ARIZONA NEWS

Arizona Supreme Court issues warrant to execute state’s first prisoner since 2014

Apr 5, 2022, 4:59 PM | Updated: 5:00 pm

FILE - This undated file photo provided by the Arizona Department of Corrections shows Clarence Dix...

FILE - This undated file photo provided by the Arizona Department of Corrections shows Clarence Dixon, who was sentenced to death in the 1977 killing of Deana Bowdoin, a 21-year-old Arizona State University student, in Maricopa County. (Arizona Department of Corrections via AP, file)

(Arizona Department of Corrections via AP, file)

PHOENIX — Arizona will plan to execute its first prisoner since 2014 in just over a month after the state’s high court issued an execution warrant on Tuesday, Attorney General Mark Brnovich announced.

The execution warrant was issued for Clarence Dixon, who was sentenced to death for the 1978 killing of Deana Bowdoin, a 21-year-old Arizona State University student. He was convicted for the crime in 2008 after advances in DNA technology identified him as a suspect. He was already serving a life sentence for other crimes.

“I made a promise to Arizona voters that people who commit the ultimate crime get the ultimate punishment,” Brnovich said in a press release. “I will continue to fight every day for justice for victims, their families and our communities.”

Dixon, 66, is scheduled to be executed on May 11.

A schedule that would have led to the execution of both Dixon and another man on death row in the fall was thrown out by the Arizona Supreme Court in July to allow prosecutors to do more testing of the state’s lethal injection drug before seeking the warrants.

Prosecutors asked the state’s high court in June to modify the schedules after it was revealed the shelf life of Arizona’s lethal injection drug was half as long as they previously thought.

The state following the ruling said it has done specialized testing on the pentobarbital to be compounded for the executions and determined its shelf life to be at least 90 days.

Brnovich in January asked the state’s high court to move forward with the execution of both men, with each having exhausted all of their appeals.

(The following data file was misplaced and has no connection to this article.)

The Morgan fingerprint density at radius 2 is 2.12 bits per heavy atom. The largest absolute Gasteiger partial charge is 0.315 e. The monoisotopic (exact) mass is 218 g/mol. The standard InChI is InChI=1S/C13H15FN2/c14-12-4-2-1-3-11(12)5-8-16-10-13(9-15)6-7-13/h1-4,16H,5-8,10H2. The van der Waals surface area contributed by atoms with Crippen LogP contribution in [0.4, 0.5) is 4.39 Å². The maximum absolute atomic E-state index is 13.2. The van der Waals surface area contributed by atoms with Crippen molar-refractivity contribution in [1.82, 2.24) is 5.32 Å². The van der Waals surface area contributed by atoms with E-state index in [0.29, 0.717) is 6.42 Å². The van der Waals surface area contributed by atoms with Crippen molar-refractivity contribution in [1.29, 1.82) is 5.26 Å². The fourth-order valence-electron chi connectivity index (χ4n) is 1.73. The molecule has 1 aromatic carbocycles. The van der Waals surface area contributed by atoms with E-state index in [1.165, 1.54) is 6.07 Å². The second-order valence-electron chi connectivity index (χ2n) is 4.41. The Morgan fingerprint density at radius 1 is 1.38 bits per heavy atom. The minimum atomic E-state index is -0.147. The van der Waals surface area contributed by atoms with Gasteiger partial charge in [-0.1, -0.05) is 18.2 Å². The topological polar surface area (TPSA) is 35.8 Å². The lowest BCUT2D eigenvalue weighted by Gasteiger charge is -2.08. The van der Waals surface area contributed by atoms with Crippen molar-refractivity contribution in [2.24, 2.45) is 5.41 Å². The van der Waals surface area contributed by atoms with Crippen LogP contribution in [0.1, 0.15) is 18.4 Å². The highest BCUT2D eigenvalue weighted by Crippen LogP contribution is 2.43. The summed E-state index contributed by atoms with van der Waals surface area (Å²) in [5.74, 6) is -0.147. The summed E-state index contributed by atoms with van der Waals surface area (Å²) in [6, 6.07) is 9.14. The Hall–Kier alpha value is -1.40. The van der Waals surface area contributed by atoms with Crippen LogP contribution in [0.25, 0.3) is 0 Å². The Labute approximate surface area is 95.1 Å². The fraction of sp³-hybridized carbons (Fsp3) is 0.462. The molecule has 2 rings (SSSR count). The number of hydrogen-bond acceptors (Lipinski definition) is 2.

Jennifer Moreno, one of Dixon’s attorneys, in a statement said the state has yet to provide any evidence it can reliably determine the beyond-use date of its execution drugs.

“Arizona has a history of problematic executions and has not executed anyone since the horrifically mishandled execution of Joseph Wood in 2014,” Moreno said. “The State has had nearly a year to demonstrate that it will not be carrying out executions with expired drugs but has failed to do so.”

“Under these circumstances, the execution of Mr. Dixon — a severely mentally ill, visually disabled, and physically frail member of the Navajo Nation — is unconscionable.”

Executions in the state were put on hold after death row inmates and the First Amendment Coalition of Arizona filed a lawsuit over Wood’s execution.

Wood’s attorney said the death was botched after the man was given 15 doses of a two-drug combination over two hours on July 23, 2014.

Since the crime occurred before November 1992, Dixon can select either lethal injection or gas.

Frank Atwood, the other man on death row Brnovich seeks an execution warrant for, was found guilty and sentenced to death for the killing of 8-year-old Vicki Lynne Hoskinson in 1984.

There are more than 100 Arizona inmates are on death row, and 20 of those have exhausted all appeals, Brnovich said.

Many of the crimes of those on death row go back decades.

The Associated Press contributed to this report.

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Arizona Supreme Court issues warrant to execute state’s first prisoner since 2014